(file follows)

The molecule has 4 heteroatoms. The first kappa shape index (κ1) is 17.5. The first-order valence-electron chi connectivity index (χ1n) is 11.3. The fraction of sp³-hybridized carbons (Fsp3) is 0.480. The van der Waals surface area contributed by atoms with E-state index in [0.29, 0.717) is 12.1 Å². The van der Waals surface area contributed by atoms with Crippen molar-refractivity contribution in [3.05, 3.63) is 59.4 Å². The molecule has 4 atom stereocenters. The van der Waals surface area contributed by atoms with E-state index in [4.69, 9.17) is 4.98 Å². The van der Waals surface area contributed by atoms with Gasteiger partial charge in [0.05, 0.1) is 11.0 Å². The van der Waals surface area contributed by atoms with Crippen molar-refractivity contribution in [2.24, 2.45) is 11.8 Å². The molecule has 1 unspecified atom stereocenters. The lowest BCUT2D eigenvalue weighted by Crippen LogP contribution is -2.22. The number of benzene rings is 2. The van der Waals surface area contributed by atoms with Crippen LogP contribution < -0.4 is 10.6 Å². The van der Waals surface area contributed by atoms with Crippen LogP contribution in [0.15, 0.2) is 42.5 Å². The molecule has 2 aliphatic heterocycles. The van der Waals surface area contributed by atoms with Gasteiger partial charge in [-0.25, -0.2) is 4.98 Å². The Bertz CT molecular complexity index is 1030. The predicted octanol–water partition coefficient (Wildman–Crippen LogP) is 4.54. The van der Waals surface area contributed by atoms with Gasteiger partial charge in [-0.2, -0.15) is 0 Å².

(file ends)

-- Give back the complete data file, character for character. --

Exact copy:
The molecule has 4 heteroatoms. The first kappa shape index (κ1) is 17.5. The first-order valence-electron chi connectivity index (χ1n) is 11.3. The fraction of sp³-hybridized carbons (Fsp3) is 0.480. The van der Waals surface area contributed by atoms with E-state index in [0.29, 0.717) is 12.1 Å². The van der Waals surface area contributed by atoms with Crippen molar-refractivity contribution in [3.05, 3.63) is 59.4 Å². The molecule has 4 atom stereocenters. The van der Waals surface area contributed by atoms with E-state index in [4.69, 9.17) is 4.98 Å². The van der Waals surface area contributed by atoms with Gasteiger partial charge in [0.05, 0.1) is 11.0 Å². The van der Waals surface area contributed by atoms with Crippen molar-refractivity contribution in [2.24, 2.45) is 11.8 Å². The molecule has 1 unspecified atom stereocenters. The lowest BCUT2D eigenvalue weighted by Crippen LogP contribution is -2.22. The number of benzene rings is 2. The van der Waals surface area contributed by atoms with Crippen LogP contribution < -0.4 is 10.6 Å². The van der Waals surface area contributed by atoms with Crippen LogP contribution in [0.15, 0.2) is 42.5 Å². The molecule has 2 aliphatic heterocycles. The van der Waals surface area contributed by atoms with Gasteiger partial charge in [-0.25, -0.2) is 4.98 Å². The Bertz CT molecular complexity index is 1030. The predicted octanol–water partition coefficient (Wildman–Crippen LogP) is 4.54. The van der Waals surface area contributed by atoms with Gasteiger partial charge in [-0.2, -0.15) is 0 Å².